We do, yes. And it's really at the smaller end of the market, the smaller contractors, making them actually understand what their responsibilities are, trying to influence them, trying to make them aware actually of the risks they do face day to day at work.
And obviously, the consequences, if you get it wrong, obviously there are consequences in the sense that we're talking about accidents, we're talking about fatalities, and also there's consequences in the sense that HSE is going to take action, isn't it?
That's right. Where we come across significant and serious breaches of the law, then we do take action, we don't hesitate to take action. We'll serve prohibition notices which basically stop the work or we'll prosecute the people if the breach is that bad. Initially of course we would try and engage with people to try and make them understand why they shouldn't be doing what they're doing, but at the end of the day if they don't, or they can't or won't listen, we will take enforcement action.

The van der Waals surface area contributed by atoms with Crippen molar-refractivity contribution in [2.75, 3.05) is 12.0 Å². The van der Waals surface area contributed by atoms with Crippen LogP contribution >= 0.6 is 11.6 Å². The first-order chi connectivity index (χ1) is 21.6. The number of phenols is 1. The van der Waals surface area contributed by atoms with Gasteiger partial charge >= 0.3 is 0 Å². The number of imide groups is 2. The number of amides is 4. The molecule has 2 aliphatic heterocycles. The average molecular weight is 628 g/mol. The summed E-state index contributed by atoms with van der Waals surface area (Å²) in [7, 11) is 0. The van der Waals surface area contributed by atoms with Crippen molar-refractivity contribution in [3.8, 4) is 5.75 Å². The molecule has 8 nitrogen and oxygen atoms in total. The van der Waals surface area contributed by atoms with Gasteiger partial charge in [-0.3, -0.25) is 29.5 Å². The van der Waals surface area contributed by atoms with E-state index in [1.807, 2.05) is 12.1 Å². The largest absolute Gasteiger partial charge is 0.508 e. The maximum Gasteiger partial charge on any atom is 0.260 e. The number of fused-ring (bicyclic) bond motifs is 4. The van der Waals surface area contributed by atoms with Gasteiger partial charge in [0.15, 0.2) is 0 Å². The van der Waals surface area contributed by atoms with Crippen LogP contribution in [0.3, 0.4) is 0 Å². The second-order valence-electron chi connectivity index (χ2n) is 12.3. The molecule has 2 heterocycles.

That was Principal Inspector Jo Anderson, from the HSE. And you can find all those resources on the HSE website at hse.gov.uk/construction
Visit the transcript for this podcast episode at hse.gov.uk/podcasts for more information about the issues discussed in this interview.